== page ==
10. The Transfiguration
  11. The Transfiguration the Feast of the Transfiguration,
  12. Here We Read About The Wonderful Transfiguration Of Jesus!
  13. The Transfiguration of Our Lord
  14. Divine Glory and Sacrificial Love
  15. God’s Voice is Heard at the Transfiguration
  16. The Glory of Jesus Christ is Revealed at the Transfiguration
  17. They Saw No One but Jesus Only
  18. Does the Father affirm Jesus the Messiah is his Son?
  19. She Reads Truth | Matthew 17 & 18
  20. Transfiguration – Divinization and the Transmigration of Souls
  21. Transfiguring Humanity—Reflections on the Transfiguration of Christ
  22. Moses, Elijah and Jesus (Plus Four) Meet on a Mountain: The Feast of the Transfiguration
  23. The Transfiguration of Christ
  24. The Transfiguration of the Lord
  25. 4. Witnessed the Transfiguration of Jesus
  26. Elijah & Elisha
  27. How Not to Be Terrified
  28. Acknowledge the Glory In You
  29. The Disciples’ Response to the Transfiguration

Matthew 10:1-4 – The Nazarene’s Commentary: The Twelve Given Authority

CHAPTER TEN:
HARVEST WORKERS GIVEN INSTRUCTIONS
AND SENT OUT

Matthew 10:1-4 – The Twelve Given Authority

|| Mark 3:16-19; Luke 6:13-16; Acts 1:13

The call of Andrew and Peter – Harold Copping (1863-1932) from “Scenes in the Life of our Lord” published by Religious Tract Society 1907. Location of original painting unknown.

MT10:1 Now Jesus invited his twelve disciples[1] to approach him. He gave them authority over unclean spirits to exorcise them and to cure every disease and malady. MT10:2 The names of the twelve apostles[2] are these: first, Simon[3] the one called Peter[4] and his brother Andrew;[5] and, James[6] the son of Zebedee and his brother John;[7] MT10:3 and Philip,[8] Bartholomew,[9] Thomas.[10] Matthew[11] the tax-collector, James the son of Alphaeus,[12] Thaddaeus,[13] MT10:4 Simon the Cananaean,[14] and Judas Iscariot[15] (the one who turned Jesus over[16]).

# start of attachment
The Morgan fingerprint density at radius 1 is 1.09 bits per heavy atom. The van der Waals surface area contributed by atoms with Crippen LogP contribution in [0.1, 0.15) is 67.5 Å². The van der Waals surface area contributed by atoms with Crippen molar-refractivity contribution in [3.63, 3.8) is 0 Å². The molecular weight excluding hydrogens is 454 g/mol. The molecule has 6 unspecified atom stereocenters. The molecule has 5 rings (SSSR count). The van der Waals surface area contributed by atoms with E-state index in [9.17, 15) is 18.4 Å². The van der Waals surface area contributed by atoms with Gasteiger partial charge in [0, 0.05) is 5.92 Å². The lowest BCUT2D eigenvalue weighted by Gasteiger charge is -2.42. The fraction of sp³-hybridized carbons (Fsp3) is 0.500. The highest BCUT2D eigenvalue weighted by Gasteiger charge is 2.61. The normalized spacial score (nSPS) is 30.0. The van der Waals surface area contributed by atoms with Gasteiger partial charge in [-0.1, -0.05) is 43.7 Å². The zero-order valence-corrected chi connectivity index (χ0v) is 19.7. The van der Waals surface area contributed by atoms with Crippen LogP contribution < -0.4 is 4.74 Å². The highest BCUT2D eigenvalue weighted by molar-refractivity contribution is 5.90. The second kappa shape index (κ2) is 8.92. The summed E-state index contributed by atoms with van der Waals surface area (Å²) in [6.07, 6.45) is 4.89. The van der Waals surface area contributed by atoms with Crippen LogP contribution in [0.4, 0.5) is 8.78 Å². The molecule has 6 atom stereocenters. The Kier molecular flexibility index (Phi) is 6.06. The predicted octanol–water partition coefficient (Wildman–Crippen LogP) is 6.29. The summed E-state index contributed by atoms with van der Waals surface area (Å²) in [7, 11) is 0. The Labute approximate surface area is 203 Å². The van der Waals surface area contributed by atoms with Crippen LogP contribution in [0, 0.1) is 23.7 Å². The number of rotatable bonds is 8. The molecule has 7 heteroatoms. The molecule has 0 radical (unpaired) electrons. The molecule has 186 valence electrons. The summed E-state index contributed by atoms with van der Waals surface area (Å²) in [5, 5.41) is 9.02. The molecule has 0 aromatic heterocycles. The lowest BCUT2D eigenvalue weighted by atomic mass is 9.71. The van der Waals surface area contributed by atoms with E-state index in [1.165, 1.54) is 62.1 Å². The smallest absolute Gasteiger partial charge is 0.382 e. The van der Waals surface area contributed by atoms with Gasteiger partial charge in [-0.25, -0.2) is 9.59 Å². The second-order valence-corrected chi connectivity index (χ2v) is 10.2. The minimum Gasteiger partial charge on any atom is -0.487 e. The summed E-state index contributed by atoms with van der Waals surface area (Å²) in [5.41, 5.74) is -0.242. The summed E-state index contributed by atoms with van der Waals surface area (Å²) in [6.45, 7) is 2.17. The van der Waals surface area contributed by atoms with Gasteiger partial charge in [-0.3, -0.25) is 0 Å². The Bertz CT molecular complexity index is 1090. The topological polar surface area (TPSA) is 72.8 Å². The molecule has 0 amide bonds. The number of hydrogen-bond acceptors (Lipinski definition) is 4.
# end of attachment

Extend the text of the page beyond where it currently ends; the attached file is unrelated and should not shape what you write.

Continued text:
[1] Twelve disciples: The number “twelve” in this context occurs 34 times in the Christian Bible (Matthew 10:1, 2, 5, 11; 19:28; 20:17; 26:14, 20, 47; Mark 3:14, 16; 4:10; 6:7; 9:35; 10:32; 11:11; 14:10; 14:17, 20, 43; Luke 6:13; 8:1; 9:1, 12; 18:31; 22:3, 47; John 6:67, 70, 71; 20:24; Acts 6:2; 1 Corinthians 15:5; Revelation 21:14). 1 Corinthians 15:5 shows the “twelve” became an official group whether all twelve were present or not.

[2] The names of the twelve apostles: Compare the other apostolic lists and note not all remain in their same places. Other than these parallel lists some apostles are never mentioned elsewhere. Tradition and church history has certain unknown apostles leaving to far lands to evangelize while others died as martyrs. On their history see The History of the Christian Church by Eusebius; or, Foxe’s Book of Martyrs.

[3] Simon: The name means “Hear” and occurs 80 times in the Bible. Several are so named. There is another apostle named Simon. The father of Judas was named Simon. One of Jesus’ half-brothers was named Simon. The man who carried the cross (beam) for Jesus was also a Simon.

[4] Peter: See notes on Matthew 4:18. Peter is always first in the list and it is possible the Fisherman is the diamond (jasper stone) in the foundation of New Jerusalem (Revelation 21:19).

[5] Andrew: See notes on Matthew 4:18. This apostle moves to a lower number in the list of twelve.